I assumed he was cranky and that it would be an isolated incident. When I followed up three months later he was apparently still cranky. I was informed that there was no new activity on the MRI so I had not had an attack after all and that I really should get that possible tumor looked at that had been on my MRI reports since the first time he read one.
Tumor? What? I’ll end the suspense now – it wasn’t exactly a tumor but appeared to be tumor-like tissue in my adenoids. Benign and possibly something called Castleman’s Disease. During the process of obtaining the adenoidectomy I acquired a copy of the MRI and report for the ENT.
The first line of my MRI report stated that I had a new 6 cm enhancing lesion. I demanded to see my bloodwork and while he maintained that my liver enzymes were only double a normal level, simple math showed me that I was seven times the cutoff between normal and high. While I looked at the bloodwork he suggested taking me off Rebif because my levels had gone up (they had gone up, but only slightly).
Did he lie to me because he wanted me to feel like he was always right even when wrong? What had my other reports said that he kept from me? Why did he never mention the possible tumor before this?
My confidence was shattered and I found myself unable to trust him anymore. Lots of people at my MS Self-Help Group see a particular neurologist and had suggested her. I knew she wasn’t accepting new patients but I finally found myself on her waiting list a little more than 1 year ago. I was still uncertain of actually switching. With all of his flaws, Neurologist Number 2 seemed like such a good person.
And then I switched to Gilenya. He hated the process and he hated the paperwork. Following my first dose I had to answer questions to the pharmaceutical company. They twisted my benign answers into a complaint which required him to fill out a 2 page questionnaire. At his requirement, I took a day off work and spent hours in his office. I kept telling the staff there was no need to weigh me or take my blood pressure – “I’m only here for paperwork”. Later, after yelling “Just keep your mouth shut!” when pharmaceutical companies call, he told me that he was forcing me to have the office visit rather than answer the questions over the phone because he was not going to do paperwork for free. In fact, the questionnaire actually required no input or participation by me. This is when I really gave up on him.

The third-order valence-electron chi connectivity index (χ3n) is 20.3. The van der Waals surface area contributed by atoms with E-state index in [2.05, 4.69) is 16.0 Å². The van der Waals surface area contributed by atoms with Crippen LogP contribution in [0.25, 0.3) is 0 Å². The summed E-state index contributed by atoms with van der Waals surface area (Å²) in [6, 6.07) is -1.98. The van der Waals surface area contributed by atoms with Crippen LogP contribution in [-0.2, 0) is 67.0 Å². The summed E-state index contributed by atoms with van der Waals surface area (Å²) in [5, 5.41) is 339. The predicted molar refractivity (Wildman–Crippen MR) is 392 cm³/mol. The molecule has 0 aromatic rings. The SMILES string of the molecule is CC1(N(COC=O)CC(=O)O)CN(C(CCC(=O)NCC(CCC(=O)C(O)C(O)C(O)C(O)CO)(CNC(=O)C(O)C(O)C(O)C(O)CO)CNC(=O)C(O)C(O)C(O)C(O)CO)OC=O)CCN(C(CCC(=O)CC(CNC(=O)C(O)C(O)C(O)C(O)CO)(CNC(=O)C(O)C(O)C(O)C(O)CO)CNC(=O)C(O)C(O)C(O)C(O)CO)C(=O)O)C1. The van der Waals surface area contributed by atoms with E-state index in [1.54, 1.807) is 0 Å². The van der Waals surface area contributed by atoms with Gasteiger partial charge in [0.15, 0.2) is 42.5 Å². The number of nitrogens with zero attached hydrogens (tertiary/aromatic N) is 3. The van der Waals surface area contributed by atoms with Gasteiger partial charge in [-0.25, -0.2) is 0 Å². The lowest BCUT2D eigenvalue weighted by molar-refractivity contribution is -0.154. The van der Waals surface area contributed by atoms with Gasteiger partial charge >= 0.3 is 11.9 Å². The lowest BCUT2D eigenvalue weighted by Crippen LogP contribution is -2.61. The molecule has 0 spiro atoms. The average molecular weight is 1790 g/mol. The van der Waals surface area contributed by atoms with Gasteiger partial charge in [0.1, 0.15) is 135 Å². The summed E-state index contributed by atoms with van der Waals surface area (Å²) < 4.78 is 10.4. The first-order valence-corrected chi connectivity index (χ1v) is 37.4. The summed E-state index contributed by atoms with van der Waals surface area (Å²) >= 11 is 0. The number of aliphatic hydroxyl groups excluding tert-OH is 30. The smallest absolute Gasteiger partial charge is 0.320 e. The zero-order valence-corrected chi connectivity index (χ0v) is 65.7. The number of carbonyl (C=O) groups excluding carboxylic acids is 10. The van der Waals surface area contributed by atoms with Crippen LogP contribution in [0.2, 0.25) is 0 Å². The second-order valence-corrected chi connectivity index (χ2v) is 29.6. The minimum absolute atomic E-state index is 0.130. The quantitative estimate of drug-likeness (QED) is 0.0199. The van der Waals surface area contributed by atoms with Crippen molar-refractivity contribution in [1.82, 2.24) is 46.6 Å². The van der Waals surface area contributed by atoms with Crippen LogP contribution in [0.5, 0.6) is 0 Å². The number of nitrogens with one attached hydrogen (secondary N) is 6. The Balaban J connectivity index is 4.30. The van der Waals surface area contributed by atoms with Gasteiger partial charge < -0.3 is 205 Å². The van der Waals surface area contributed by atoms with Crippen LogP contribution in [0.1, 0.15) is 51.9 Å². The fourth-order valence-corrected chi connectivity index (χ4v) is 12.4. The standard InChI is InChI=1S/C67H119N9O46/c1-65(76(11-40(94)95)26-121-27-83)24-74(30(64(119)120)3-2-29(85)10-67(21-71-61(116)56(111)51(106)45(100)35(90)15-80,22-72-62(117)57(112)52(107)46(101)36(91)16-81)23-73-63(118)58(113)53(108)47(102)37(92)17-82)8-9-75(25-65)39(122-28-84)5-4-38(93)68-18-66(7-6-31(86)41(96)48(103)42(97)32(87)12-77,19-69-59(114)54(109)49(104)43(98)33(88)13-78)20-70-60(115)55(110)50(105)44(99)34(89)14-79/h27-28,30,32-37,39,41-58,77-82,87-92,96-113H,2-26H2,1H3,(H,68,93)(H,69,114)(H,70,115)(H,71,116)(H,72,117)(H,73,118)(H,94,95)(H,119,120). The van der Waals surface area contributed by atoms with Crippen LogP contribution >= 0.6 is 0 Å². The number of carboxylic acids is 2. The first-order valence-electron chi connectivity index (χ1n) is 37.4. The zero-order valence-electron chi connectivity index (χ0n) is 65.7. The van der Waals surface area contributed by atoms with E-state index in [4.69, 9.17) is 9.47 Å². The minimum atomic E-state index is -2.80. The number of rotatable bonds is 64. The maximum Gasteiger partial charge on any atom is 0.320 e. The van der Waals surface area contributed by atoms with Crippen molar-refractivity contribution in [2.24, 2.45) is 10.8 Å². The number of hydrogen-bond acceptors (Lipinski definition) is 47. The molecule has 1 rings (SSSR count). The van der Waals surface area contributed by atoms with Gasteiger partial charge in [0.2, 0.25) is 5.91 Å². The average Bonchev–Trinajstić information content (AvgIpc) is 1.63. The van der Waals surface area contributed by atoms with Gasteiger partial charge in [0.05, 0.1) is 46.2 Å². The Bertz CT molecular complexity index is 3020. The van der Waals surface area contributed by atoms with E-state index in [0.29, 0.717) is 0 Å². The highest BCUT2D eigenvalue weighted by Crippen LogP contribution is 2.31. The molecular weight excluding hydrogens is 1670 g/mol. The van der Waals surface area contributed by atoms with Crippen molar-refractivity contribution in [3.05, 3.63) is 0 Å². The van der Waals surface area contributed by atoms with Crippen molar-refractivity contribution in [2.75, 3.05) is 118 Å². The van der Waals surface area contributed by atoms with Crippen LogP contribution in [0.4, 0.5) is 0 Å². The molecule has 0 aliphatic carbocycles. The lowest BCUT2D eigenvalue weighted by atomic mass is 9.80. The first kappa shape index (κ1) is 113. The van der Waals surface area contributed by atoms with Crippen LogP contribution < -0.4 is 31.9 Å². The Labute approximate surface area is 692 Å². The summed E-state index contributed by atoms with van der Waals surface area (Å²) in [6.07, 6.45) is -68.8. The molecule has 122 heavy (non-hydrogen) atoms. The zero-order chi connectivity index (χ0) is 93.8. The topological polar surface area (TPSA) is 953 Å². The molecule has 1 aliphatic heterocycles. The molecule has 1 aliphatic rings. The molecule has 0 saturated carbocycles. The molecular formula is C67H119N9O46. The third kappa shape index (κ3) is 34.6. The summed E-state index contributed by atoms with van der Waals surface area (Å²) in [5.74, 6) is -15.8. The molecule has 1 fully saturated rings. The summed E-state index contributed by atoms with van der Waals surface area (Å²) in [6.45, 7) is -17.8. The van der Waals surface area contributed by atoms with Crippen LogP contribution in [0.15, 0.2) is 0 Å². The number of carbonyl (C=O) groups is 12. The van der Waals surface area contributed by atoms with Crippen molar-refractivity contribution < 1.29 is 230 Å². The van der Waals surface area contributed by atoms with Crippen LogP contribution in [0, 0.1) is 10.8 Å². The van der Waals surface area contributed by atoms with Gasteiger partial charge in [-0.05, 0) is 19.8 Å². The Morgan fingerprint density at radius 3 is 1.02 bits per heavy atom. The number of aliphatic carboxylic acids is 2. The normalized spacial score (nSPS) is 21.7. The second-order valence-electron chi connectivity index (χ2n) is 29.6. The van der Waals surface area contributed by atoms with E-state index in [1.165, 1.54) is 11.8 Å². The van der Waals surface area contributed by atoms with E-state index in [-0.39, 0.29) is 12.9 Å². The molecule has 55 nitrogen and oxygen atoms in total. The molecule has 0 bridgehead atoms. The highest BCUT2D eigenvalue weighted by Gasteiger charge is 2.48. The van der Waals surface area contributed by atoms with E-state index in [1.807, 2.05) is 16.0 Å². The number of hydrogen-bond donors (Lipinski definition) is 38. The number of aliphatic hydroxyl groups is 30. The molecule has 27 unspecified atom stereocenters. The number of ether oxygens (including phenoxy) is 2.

Of course I’m still in the honeymoon phase with my Neurologist Number 3. So far, she’s fantastic. And while I’m claustrophobic and hate MRIs, I’m glad someone is finally going to scan my spine when the other two neurologists would not agree to do so in spite of my recurring MS Hug. She is a nationally renowned expert on Multiple Sclerosis and takes part in studies and research. Obviously, she is informed about the latest treatments and has reasonable and intelligent concerns. I feel like I’m safer in her hands, and the staff at this office actually behave in a professional manner.
Yesterday I had an intelligent discussion with a thorough doctor. Yesterday I was able to pay for my visit with a credit card for the first time in years. Yesterday I switched to a new neurologist matching every item in my list of important attributes, and I can’t wait for my followup visit in July.
What experiences have you had with your neurologist? Do you love your doc or are you ready to switch?